Anyone who’s studied chemistry will be overly familiar with titrations. It’s an analytical technique that can be used to find the concentration of a solution (the amount of a solute dissolved in it). I put this graphic together primarily to remind my A level students of some of the key aspects of titrations, but as well as being a handy guide for them, it’s a useful introduction to the technique for non-chemists too!
Students are usually introduced to titrations in the context of reactions between acids and alkalis. As many of you might well recall, this is known as a neutralisation reaction. Titration allows us to work out the concentration of, for example, an acid of unknown concentration, by using a fixed volume of it and measuring how much of an alkaline solution of known concentration is needed to react with all of it.
To measure the fixed volume of the acid solution, chemists often use pipettes. These are long glass tubes which measure a fixed volume, and are also more precise than using measuring cylinders. Pipettes are filled using pipette fillers, which come in a variety of shapes and sizes; some older chemists might remember the practice of mouth-pipetting, which is now frowned upon for fairly obvious reasons! Pipettes aren’t just dunked straight in to the bottle of the solution – this could introduce contamination, so we first pour a suitable amount of solution into a beaker, then use the pipette to measure a precise amount of it. Prior to this, the pipette should have been rinsed with distilled water, followed by the solution it is to be filled with, again to avoid contamination.
Once the solution is in the pipette, it’s then transferred to a conical flask. Conical flasks are better than beakers for this procedure because they can be easily swirled without risk of the contents spilling. Pipettes are actually calibrated to retain a very small amount of solution in the tip when emptied, so although it’s tempting to force this out by blowing down the pipette or by squeezing the pipette filler, this is actually detrimental to the results gained from the titration.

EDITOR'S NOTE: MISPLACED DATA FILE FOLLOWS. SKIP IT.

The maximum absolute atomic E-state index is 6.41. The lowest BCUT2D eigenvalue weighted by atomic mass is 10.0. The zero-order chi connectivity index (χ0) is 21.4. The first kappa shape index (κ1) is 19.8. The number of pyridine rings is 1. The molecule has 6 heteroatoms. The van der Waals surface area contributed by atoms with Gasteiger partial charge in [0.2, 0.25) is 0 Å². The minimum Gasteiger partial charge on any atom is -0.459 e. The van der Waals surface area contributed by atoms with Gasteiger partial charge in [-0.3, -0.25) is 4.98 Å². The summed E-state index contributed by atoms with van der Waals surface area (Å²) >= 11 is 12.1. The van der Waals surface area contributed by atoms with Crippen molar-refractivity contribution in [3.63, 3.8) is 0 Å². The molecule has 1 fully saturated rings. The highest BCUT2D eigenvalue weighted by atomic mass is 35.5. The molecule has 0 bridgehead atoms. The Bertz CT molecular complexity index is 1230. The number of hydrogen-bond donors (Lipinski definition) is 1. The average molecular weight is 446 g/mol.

Once you’ve got your acid of unknown concentration in the conical flask, it’s time to set up the burette with your alkali of known concentration. Burettes are tall, thin, graduated glass tubes, with a tap at the bottom that can be opened and closed to allow the solution inside to flow out. The scale on its side allows the amount of solution that’s been allowed to flow out to be read off.
As with the pipette, the burette should be rinsed with distilled water followed by the solution it is to be filled with to avoid contamination issues. It’s easiest to fill with a small funnel on top, though you also need to take care when doing this otherwise it’s easy to send your solution fountaining out of the top of your burette! The burette should be filled up to above the zero line, and then lowered down to it by opening the tap. The meniscus, the bottom of the water level in the burette, should be level with the zero mark.
Filling the burette this way is also useful because it means the space under the tap is also filled with liquid. This is important, as the burette is calibrated to include this volume. If you don’t do this, or if an air bubble is present in the space under the tap, the volume of solution you record as being added will be slightly higher than the amount you’ve actually added, leading to incorrect titre values that will affect your calculated results.